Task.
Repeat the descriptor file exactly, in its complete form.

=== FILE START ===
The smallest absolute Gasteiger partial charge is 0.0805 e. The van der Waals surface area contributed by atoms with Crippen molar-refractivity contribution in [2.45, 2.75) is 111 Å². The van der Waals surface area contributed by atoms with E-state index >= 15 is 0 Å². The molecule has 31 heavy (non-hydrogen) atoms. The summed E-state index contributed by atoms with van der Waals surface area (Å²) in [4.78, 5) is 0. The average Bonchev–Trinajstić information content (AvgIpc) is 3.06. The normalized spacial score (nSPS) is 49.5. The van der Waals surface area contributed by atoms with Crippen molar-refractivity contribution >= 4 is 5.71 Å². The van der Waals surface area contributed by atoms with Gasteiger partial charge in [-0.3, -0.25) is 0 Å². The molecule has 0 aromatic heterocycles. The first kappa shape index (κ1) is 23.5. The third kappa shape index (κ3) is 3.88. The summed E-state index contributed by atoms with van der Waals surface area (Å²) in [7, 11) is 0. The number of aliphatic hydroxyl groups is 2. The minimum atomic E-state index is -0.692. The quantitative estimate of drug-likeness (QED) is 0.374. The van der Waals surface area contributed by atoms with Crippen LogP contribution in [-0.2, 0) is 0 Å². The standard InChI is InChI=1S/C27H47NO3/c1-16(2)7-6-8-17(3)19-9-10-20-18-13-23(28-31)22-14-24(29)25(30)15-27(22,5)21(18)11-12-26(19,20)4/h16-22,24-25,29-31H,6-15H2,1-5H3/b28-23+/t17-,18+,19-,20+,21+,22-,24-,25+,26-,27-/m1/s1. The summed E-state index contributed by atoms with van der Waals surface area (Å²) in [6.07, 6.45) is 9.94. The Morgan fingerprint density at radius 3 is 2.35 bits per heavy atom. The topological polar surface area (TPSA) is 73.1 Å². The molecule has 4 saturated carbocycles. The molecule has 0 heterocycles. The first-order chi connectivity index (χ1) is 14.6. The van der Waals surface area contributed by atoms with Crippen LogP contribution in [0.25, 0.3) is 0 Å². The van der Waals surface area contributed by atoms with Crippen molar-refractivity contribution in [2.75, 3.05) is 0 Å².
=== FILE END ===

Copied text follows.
The smallest absolute Gasteiger partial charge is 0.0805 e. The van der Waals surface area contributed by atoms with Crippen molar-refractivity contribution in [2.45, 2.75) is 111 Å². The van der Waals surface area contributed by atoms with E-state index >= 15 is 0 Å². The molecule has 31 heavy (non-hydrogen) atoms. The summed E-state index contributed by atoms with van der Waals surface area (Å²) in [4.78, 5) is 0. The average Bonchev–Trinajstić information content (AvgIpc) is 3.06. The normalized spacial score (nSPS) is 49.5. The van der Waals surface area contributed by atoms with Crippen molar-refractivity contribution >= 4 is 5.71 Å². The van der Waals surface area contributed by atoms with Gasteiger partial charge in [-0.3, -0.25) is 0 Å². The molecule has 0 aromatic heterocycles. The first kappa shape index (κ1) is 23.5. The third kappa shape index (κ3) is 3.88. The summed E-state index contributed by atoms with van der Waals surface area (Å²) in [7, 11) is 0. The number of aliphatic hydroxyl groups is 2. The minimum atomic E-state index is -0.692. The quantitative estimate of drug-likeness (QED) is 0.374. The van der Waals surface area contributed by atoms with Crippen LogP contribution in [-0.2, 0) is 0 Å². The standard InChI is InChI=1S/C27H47NO3/c1-16(2)7-6-8-17(3)19-9-10-20-18-13-23(28-31)22-14-24(29)25(30)15-27(22,5)21(18)11-12-26(19,20)4/h16-22,24-25,29-31H,6-15H2,1-5H3/b28-23+/t17-,18+,19-,20+,21+,22-,24-,25+,26-,27-/m1/s1. The summed E-state index contributed by atoms with van der Waals surface area (Å²) in [6.07, 6.45) is 9.94. The Morgan fingerprint density at radius 3 is 2.35 bits per heavy atom. The topological polar surface area (TPSA) is 73.1 Å². The molecule has 4 saturated carbocycles. The molecule has 0 heterocycles. The first-order chi connectivity index (χ1) is 14.6. The van der Waals surface area contributed by atoms with Crippen LogP contribution in [0.25, 0.3) is 0 Å². The van der Waals surface area contributed by atoms with Crippen molar-refractivity contribution in [2.75, 3.05) is 0 Å².